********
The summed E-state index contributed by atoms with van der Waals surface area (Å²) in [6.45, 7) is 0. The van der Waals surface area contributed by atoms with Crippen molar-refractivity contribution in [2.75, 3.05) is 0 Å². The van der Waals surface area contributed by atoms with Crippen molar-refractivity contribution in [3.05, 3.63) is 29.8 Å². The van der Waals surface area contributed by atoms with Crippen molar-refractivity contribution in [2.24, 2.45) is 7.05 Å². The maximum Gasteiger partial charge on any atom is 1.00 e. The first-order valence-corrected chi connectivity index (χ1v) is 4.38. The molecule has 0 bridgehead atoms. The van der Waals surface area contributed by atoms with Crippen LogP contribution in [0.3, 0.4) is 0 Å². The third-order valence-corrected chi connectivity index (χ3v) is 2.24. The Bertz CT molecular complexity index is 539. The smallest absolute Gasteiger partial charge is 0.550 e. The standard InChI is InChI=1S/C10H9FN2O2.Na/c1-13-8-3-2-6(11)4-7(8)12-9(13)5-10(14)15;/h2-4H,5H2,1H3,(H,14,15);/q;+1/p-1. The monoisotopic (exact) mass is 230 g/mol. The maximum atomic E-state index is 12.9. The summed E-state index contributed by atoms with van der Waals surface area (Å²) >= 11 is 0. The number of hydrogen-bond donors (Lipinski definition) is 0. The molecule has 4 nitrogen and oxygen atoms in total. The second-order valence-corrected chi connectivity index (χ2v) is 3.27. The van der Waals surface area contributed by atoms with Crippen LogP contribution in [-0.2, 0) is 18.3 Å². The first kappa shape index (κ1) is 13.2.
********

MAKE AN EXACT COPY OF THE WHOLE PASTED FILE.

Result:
The summed E-state index contributed by atoms with van der Waals surface area (Å²) in [6.45, 7) is 0. The van der Waals surface area contributed by atoms with Crippen molar-refractivity contribution in [2.75, 3.05) is 0 Å². The van der Waals surface area contributed by atoms with Crippen molar-refractivity contribution in [3.05, 3.63) is 29.8 Å². The van der Waals surface area contributed by atoms with Crippen molar-refractivity contribution in [2.24, 2.45) is 7.05 Å². The maximum Gasteiger partial charge on any atom is 1.00 e. The first-order valence-corrected chi connectivity index (χ1v) is 4.38. The molecule has 0 bridgehead atoms. The van der Waals surface area contributed by atoms with Crippen LogP contribution in [0.3, 0.4) is 0 Å². The third-order valence-corrected chi connectivity index (χ3v) is 2.24. The Bertz CT molecular complexity index is 539. The smallest absolute Gasteiger partial charge is 0.550 e. The standard InChI is InChI=1S/C10H9FN2O2.Na/c1-13-8-3-2-6(11)4-7(8)12-9(13)5-10(14)15;/h2-4H,5H2,1H3,(H,14,15);/q;+1/p-1. The monoisotopic (exact) mass is 230 g/mol. The maximum atomic E-state index is 12.9. The summed E-state index contributed by atoms with van der Waals surface area (Å²) >= 11 is 0. The number of hydrogen-bond donors (Lipinski definition) is 0. The molecule has 4 nitrogen and oxygen atoms in total. The second-order valence-corrected chi connectivity index (χ2v) is 3.27. The van der Waals surface area contributed by atoms with Crippen LogP contribution in [-0.2, 0) is 18.3 Å². The first kappa shape index (κ1) is 13.2.